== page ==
Tuesday, October 20, 2020
Healthcare/MedicineVirtual Reality

Can Virtual Reality Help With Depression?

VR has the potential to make mental health treatments more accessible to millions of people worldwide.

 

Since the late ’90s, mental health professionals have been using virtual reality to treat post-traumatic stress disorders. But in the past few years, there has been a growing pool of research showing that it is a promising solution for treating depression, too.

Now that the technology is more accessible and affordable, it might even help overloaded healthcare programs around the world.

The Rise of Virtual Reality Treatments

In the US, 17.3 million adults have suffered from at least a single major depressive episode. That figure represents 7.1% of all adults in the country, according to the National Institute of Mental Health.

Treatment for depression usually involves curbing negative emotions. VR excels in that area as it can help distract your brain from thinking about pain and other negative thoughts. If you can convince the brain to focus on other things, it’s easier to cope.

However, virtual reality programs aren’t designed as standalone treatments. When used alongside medication and other therapeutic exercises, it can amplify the treatment outcomes.

BehaVR is one of many immersive platforms aiding in behavioral health care. Using virtual reality, cloud computing, and machine learning, it can create engaging and personalized experiences that help patients overcome cognitive patterns and behaviors that keep them in a depressive mood.

Moreover, it gives your clinical team full control of the virtual experience. They can initiate and monitor the immersive experiences from an app.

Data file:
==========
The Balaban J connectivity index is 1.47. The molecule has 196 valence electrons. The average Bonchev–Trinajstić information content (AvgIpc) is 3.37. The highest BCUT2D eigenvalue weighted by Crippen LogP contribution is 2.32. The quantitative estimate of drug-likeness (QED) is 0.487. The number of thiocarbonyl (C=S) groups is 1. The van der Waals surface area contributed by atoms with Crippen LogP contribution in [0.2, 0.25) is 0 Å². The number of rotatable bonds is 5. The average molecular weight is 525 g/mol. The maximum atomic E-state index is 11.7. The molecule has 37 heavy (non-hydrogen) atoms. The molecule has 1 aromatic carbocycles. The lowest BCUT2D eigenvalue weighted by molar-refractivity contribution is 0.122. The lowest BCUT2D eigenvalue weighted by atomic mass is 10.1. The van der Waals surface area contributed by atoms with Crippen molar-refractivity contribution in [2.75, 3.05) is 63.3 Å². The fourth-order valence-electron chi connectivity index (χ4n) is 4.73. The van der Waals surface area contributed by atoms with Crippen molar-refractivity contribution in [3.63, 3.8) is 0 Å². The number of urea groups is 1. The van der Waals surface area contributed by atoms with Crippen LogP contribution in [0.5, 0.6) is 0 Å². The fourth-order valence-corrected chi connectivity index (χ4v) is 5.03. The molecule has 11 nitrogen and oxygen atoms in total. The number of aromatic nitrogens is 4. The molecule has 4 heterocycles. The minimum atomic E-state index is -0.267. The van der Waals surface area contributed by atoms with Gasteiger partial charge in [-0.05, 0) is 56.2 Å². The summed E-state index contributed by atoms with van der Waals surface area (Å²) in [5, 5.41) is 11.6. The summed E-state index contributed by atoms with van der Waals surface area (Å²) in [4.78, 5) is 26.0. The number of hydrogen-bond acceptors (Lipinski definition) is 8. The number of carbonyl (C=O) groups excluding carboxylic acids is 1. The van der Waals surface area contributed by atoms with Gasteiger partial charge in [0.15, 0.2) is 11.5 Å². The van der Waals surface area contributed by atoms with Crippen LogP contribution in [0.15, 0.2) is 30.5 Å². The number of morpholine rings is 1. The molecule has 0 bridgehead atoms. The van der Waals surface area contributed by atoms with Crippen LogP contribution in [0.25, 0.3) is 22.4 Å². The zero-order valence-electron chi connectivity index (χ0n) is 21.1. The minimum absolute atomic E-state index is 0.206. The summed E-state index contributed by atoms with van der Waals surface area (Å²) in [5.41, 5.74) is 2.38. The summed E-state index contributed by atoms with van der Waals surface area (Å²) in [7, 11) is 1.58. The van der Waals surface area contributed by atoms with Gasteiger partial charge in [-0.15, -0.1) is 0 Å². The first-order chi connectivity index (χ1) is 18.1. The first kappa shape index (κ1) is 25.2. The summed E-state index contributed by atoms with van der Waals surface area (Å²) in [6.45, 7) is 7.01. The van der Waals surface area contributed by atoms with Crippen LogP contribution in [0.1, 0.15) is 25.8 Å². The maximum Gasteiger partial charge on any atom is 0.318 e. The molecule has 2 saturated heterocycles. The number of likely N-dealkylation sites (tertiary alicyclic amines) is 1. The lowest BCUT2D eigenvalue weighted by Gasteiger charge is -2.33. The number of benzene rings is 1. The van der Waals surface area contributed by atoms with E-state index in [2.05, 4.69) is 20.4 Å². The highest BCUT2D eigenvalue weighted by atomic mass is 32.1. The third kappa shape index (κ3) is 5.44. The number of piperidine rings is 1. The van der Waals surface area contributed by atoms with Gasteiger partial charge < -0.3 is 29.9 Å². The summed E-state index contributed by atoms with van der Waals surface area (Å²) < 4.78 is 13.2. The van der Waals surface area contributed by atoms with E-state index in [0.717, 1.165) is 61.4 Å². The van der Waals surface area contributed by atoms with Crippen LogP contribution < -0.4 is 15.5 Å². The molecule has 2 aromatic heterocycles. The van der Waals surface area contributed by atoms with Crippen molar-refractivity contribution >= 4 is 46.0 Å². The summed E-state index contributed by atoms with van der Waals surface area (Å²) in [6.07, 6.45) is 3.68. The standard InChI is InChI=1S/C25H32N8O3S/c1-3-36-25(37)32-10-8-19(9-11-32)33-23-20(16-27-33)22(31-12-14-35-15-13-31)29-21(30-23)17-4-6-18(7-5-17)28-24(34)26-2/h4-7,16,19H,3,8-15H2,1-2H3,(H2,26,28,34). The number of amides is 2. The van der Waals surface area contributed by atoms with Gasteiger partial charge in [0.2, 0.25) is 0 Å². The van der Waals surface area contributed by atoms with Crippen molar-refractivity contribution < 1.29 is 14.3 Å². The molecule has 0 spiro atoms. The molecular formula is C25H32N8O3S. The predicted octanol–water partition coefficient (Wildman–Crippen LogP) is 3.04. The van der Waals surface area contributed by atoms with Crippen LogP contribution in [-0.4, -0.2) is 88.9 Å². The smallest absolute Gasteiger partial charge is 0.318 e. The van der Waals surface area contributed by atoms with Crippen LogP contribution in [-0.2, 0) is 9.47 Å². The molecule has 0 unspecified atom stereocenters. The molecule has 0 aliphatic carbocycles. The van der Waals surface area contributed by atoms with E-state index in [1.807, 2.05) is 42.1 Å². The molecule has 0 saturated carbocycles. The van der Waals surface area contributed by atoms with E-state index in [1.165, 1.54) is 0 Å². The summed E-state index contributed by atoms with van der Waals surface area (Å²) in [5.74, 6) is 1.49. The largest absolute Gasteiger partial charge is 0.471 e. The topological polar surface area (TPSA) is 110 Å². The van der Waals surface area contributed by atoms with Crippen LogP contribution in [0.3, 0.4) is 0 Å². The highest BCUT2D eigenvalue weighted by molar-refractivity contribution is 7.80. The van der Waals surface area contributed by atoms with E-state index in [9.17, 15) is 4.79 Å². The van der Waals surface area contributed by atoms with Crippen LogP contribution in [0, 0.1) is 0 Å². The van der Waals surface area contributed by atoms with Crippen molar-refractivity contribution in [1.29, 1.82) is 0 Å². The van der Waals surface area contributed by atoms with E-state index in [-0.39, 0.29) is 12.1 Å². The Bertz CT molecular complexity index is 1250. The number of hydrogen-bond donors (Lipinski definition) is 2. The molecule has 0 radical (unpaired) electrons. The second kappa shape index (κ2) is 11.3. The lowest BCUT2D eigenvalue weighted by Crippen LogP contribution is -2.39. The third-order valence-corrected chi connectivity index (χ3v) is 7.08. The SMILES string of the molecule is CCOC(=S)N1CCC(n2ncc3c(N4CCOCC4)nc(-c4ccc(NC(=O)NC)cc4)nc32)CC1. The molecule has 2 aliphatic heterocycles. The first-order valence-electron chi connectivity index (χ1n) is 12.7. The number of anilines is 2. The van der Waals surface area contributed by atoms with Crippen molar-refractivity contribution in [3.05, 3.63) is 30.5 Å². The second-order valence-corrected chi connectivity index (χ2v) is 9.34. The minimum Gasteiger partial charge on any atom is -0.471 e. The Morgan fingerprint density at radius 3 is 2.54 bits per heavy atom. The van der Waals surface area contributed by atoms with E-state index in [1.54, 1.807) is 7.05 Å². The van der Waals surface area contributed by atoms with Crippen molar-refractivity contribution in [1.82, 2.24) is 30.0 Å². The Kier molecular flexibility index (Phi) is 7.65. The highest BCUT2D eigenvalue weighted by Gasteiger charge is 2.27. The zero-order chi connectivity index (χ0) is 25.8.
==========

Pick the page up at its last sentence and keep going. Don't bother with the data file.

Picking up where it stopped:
One study illustrates how VR can be effective in diffusing negative thoughts. By manipulating self-critical words in a virtual environment using handheld controllers, patients can learn how to manage them.

Exploring New Treatments in Virtual Reality

As mentioned, current treatments for depression are mostly designed to curb negative feelings, not boost positive ones. While there are only a few attempts at developing anti-depressive VR solutions, the existing ones are showing promising results. For example, fun immersive activities such as virtual gardening and interacting with pets are proving to be feasible and appropriate for clinical settings.

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Virtual reality can also enhance unconventional clinical applications such as embodiment exercises. These exercises can help patients minimize self-criticism and other symptoms of depression.

Psious is another VR platform aiding mental health professionals in therapeutic interventions. It can deploy a variety of immersive scenarios for treating depression. Plus, it can accurately measure the patient’s physical reactions to the exercises. Currently, thousands of therapists across 60 countries are using it to treat patients.

Improving Access to Mental Health Care With Virtual Reality

In a report on global mental health and sustainable development, the Lancet Commission estimated that mental disorders can cost the world $16 trillion by 2030. Due to unmet needs in behavioral healthcare, there is a need for innovation. Virtual reality is a welcome solution. If rooted in evidence-based therapeutic techniques, VR solutions have great potential to decrease the global mental health treatment gap.

Thanks to VR’s immersive capabilities, it is ideal for creating scalable low-intensity interventions. Virtual reality interventions will be engaging and less intense for patients. Furthermore, they won’t require a lot of resources to develop and deploy.

Perhaps, in the future, everyday consumers can access these virtual treatments. As VR headsets become more accessible and affordable, these treatments could help millions of people who don’t have access to quality mental health care.

 

Gergana Mileva
the authorGergana Mileva
Based in Prague, CZ, Geri is a freelance journalist and writer, focusing on technology, finance, and marketing. If you have a story suggestion for Geri, you may contact her here.